It might be a little easier for providers of telephone services to block some of those annoying robocalls after the US Federal Communications Commission announced new restrictions. “In this Report and Order and Further Notice of Proposed Rulemaking, we take another important step in combatting illegal robocalls by enabling voice service providers to block certain calls before they reach consumers’ phones,” the FCC said recently. “Specifically, we adopt rules allowing providers to block calls from phone numbers on a Do-Not-Originate (DNO) list and those that purport to be from invalid, unallocated, or unused numbers.” The number the call “purports” to be from is the number displayed on the Caller ID.
First, the FCC codified an earlier clarification that providers may block calls when they receive a request from the subscriber to which the originating number is assigned, i.e., a DNO request. The regulators also decided that providers may initiate blocking where the call purports to originate from a number that is unassigned. “Use of an unassigned number provides a strong indication that the calling party is spoofing the Caller ID to potentially defraud and harm a voice service subscriber,” said the FCC. “Such calls are therefore highly likely to be illegal.” The commissioners did not apply these rules to text messages.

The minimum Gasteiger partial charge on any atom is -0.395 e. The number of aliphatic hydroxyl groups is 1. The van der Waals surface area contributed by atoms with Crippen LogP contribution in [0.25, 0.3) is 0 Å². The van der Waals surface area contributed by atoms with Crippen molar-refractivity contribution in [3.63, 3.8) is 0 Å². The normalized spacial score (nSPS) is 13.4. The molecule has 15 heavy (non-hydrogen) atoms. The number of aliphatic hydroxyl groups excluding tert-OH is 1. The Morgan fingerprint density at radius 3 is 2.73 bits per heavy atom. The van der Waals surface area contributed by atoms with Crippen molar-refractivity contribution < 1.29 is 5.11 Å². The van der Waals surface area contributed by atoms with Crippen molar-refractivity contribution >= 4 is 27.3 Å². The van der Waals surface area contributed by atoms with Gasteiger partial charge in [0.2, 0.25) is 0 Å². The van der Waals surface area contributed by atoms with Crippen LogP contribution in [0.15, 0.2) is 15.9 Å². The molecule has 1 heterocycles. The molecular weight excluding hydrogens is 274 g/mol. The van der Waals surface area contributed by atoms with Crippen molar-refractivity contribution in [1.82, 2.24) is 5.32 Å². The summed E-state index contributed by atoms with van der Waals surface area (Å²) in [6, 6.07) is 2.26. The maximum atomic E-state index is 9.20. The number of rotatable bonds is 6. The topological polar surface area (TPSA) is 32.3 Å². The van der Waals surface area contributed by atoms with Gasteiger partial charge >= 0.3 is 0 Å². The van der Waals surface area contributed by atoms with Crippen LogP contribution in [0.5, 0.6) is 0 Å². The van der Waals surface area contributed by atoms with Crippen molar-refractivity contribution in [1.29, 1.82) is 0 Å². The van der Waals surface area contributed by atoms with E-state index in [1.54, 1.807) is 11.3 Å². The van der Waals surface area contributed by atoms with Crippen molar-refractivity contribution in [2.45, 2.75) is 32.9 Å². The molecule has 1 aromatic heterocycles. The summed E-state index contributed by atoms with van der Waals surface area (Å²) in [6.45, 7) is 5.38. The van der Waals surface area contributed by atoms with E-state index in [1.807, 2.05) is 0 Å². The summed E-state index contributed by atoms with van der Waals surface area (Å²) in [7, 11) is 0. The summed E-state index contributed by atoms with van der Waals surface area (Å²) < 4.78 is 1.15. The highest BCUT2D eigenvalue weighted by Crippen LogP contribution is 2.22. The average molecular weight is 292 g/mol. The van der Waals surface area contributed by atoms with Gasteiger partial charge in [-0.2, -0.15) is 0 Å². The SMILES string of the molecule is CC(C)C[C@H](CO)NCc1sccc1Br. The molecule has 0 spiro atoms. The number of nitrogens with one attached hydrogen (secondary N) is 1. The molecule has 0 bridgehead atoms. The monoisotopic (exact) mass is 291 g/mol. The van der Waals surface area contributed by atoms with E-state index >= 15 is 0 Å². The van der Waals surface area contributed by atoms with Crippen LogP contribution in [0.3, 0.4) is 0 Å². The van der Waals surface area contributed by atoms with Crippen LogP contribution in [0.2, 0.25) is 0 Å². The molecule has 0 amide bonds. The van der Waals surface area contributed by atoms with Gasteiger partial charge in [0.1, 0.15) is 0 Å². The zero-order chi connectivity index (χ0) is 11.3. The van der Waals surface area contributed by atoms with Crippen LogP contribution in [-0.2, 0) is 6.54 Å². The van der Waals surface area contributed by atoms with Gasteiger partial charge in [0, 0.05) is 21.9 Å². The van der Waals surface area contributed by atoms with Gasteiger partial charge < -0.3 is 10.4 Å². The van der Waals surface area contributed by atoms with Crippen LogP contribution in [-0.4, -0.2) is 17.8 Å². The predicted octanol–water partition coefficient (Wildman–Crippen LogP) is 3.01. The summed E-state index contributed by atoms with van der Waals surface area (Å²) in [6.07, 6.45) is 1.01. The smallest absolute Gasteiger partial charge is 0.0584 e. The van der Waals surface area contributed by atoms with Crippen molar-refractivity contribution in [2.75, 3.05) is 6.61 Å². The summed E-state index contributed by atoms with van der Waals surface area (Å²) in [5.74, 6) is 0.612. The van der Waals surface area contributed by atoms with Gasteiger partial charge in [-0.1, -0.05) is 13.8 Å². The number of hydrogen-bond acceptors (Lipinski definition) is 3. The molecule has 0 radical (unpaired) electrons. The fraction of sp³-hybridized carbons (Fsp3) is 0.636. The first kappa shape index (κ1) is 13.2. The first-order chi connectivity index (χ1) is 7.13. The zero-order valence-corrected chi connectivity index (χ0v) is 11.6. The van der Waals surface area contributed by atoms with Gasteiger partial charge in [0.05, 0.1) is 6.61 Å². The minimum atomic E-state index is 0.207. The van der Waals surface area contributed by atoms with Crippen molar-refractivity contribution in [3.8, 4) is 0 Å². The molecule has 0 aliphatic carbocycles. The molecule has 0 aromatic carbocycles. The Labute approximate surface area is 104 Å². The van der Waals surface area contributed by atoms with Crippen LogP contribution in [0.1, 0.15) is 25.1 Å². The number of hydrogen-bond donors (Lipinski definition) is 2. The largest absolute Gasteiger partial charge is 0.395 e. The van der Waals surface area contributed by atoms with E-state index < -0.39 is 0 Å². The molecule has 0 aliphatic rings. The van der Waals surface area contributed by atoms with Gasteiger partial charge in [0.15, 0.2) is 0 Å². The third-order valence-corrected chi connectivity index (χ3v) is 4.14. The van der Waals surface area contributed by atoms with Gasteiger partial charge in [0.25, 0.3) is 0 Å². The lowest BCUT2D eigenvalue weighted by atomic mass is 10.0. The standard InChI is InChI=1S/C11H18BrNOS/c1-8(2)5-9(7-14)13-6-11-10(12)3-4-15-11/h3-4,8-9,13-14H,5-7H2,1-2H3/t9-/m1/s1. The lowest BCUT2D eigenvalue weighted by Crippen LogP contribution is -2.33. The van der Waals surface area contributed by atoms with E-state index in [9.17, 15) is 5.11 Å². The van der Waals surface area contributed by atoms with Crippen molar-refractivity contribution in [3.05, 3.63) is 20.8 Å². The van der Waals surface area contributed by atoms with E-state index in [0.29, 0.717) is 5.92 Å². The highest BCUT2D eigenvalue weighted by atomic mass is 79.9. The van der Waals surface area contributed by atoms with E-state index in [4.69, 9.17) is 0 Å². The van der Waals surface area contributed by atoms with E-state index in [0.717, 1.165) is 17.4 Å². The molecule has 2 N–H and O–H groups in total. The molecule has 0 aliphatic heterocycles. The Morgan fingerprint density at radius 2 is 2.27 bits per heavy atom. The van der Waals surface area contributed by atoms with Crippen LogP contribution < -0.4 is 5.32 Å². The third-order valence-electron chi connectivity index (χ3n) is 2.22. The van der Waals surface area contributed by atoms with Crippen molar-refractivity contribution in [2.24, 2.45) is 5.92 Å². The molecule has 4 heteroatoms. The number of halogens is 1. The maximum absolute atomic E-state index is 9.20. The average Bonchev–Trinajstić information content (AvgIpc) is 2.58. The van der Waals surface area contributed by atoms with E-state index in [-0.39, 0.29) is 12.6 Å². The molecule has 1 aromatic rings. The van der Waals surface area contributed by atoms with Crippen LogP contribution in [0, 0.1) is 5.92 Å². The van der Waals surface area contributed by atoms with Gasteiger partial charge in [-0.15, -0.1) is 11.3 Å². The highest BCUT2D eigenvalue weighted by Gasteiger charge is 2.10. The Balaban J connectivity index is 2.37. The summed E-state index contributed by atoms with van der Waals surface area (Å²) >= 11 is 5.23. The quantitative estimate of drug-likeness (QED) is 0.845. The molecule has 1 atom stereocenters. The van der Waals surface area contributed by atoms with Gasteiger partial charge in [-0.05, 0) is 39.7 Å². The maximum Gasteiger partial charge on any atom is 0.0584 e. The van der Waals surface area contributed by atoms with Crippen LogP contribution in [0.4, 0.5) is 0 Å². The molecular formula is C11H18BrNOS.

The FCC also asked for public comment on potential mechanisms to ensure that erroneously blocked calls can be unblocked as quickly as possible and without undue harm to callers and consumers. It also requested input on ways it can measure the effectiveness of its robocalling efforts as well as those of private sector participants.
Robocalls have long been an annoyance to many US residents, but public animosity reached new heights in the wake of the collapse of the housing and mortgage market, particularly when sourced from overwhelmed mortgage servicers.